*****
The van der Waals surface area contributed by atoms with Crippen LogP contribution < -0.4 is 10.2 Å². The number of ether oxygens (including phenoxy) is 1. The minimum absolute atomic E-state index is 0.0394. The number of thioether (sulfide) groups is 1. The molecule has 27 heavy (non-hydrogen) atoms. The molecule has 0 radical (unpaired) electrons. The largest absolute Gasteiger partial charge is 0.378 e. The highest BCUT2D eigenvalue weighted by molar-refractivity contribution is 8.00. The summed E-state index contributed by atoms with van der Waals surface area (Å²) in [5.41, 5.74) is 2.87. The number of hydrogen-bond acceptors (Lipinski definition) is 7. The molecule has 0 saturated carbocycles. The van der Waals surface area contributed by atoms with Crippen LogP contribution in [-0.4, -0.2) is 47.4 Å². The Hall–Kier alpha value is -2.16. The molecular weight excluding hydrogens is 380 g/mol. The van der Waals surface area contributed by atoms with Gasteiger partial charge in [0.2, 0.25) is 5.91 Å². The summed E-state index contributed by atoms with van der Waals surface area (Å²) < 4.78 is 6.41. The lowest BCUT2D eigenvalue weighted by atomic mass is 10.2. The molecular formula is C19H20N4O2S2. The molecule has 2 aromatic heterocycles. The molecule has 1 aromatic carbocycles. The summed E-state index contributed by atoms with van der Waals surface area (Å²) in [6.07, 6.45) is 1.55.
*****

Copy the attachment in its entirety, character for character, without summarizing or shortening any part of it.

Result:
The van der Waals surface area contributed by atoms with Crippen LogP contribution < -0.4 is 10.2 Å². The number of ether oxygens (including phenoxy) is 1. The minimum absolute atomic E-state index is 0.0394. The number of thioether (sulfide) groups is 1. The molecule has 27 heavy (non-hydrogen) atoms. The molecule has 0 radical (unpaired) electrons. The largest absolute Gasteiger partial charge is 0.378 e. The highest BCUT2D eigenvalue weighted by molar-refractivity contribution is 8.00. The summed E-state index contributed by atoms with van der Waals surface area (Å²) in [5.41, 5.74) is 2.87. The number of hydrogen-bond acceptors (Lipinski definition) is 7. The molecule has 0 saturated carbocycles. The van der Waals surface area contributed by atoms with Crippen LogP contribution in [-0.4, -0.2) is 47.4 Å². The Hall–Kier alpha value is -2.16. The molecular weight excluding hydrogens is 380 g/mol. The van der Waals surface area contributed by atoms with Gasteiger partial charge in [0.2, 0.25) is 5.91 Å². The summed E-state index contributed by atoms with van der Waals surface area (Å²) < 4.78 is 6.41. The lowest BCUT2D eigenvalue weighted by atomic mass is 10.2. The molecular formula is C19H20N4O2S2. The molecule has 2 aromatic heterocycles. The molecule has 1 aromatic carbocycles. The summed E-state index contributed by atoms with van der Waals surface area (Å²) in [6.07, 6.45) is 1.55.